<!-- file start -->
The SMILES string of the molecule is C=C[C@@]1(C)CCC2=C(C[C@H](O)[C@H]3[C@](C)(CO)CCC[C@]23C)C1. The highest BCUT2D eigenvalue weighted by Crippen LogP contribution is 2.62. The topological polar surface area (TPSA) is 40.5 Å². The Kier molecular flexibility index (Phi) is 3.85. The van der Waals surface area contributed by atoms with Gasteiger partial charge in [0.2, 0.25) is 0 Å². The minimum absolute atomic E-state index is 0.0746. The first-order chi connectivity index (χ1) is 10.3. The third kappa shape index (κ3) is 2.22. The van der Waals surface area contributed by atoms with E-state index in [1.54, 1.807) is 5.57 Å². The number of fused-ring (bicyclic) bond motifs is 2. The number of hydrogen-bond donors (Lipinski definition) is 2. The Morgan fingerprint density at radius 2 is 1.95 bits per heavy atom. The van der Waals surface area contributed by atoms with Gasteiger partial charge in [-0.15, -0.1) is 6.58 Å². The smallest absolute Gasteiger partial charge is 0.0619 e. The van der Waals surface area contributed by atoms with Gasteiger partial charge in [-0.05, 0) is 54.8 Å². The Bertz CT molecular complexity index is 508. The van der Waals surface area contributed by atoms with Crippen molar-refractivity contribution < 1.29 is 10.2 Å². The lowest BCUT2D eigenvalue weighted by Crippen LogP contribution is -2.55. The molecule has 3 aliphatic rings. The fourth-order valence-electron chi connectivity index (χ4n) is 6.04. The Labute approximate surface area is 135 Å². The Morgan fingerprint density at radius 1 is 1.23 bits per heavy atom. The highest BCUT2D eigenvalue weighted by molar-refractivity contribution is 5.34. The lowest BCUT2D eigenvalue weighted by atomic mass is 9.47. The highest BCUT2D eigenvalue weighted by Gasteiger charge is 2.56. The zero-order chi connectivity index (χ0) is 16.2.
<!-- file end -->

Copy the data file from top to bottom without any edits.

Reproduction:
The SMILES string of the molecule is C=C[C@@]1(C)CCC2=C(C[C@H](O)[C@H]3[C@](C)(CO)CCC[C@]23C)C1. The highest BCUT2D eigenvalue weighted by Crippen LogP contribution is 2.62. The topological polar surface area (TPSA) is 40.5 Å². The Kier molecular flexibility index (Phi) is 3.85. The van der Waals surface area contributed by atoms with Gasteiger partial charge in [0.2, 0.25) is 0 Å². The minimum absolute atomic E-state index is 0.0746. The first-order chi connectivity index (χ1) is 10.3. The third kappa shape index (κ3) is 2.22. The van der Waals surface area contributed by atoms with E-state index in [1.54, 1.807) is 5.57 Å². The number of fused-ring (bicyclic) bond motifs is 2. The number of hydrogen-bond donors (Lipinski definition) is 2. The Morgan fingerprint density at radius 2 is 1.95 bits per heavy atom. The van der Waals surface area contributed by atoms with Gasteiger partial charge in [-0.15, -0.1) is 6.58 Å². The smallest absolute Gasteiger partial charge is 0.0619 e. The van der Waals surface area contributed by atoms with Gasteiger partial charge in [-0.05, 0) is 54.8 Å². The Bertz CT molecular complexity index is 508. The van der Waals surface area contributed by atoms with Crippen molar-refractivity contribution < 1.29 is 10.2 Å². The lowest BCUT2D eigenvalue weighted by Crippen LogP contribution is -2.55. The molecule has 3 aliphatic rings. The fourth-order valence-electron chi connectivity index (χ4n) is 6.04. The Labute approximate surface area is 135 Å². The Morgan fingerprint density at radius 1 is 1.23 bits per heavy atom. The highest BCUT2D eigenvalue weighted by molar-refractivity contribution is 5.34. The lowest BCUT2D eigenvalue weighted by atomic mass is 9.47. The highest BCUT2D eigenvalue weighted by Gasteiger charge is 2.56. The zero-order chi connectivity index (χ0) is 16.2.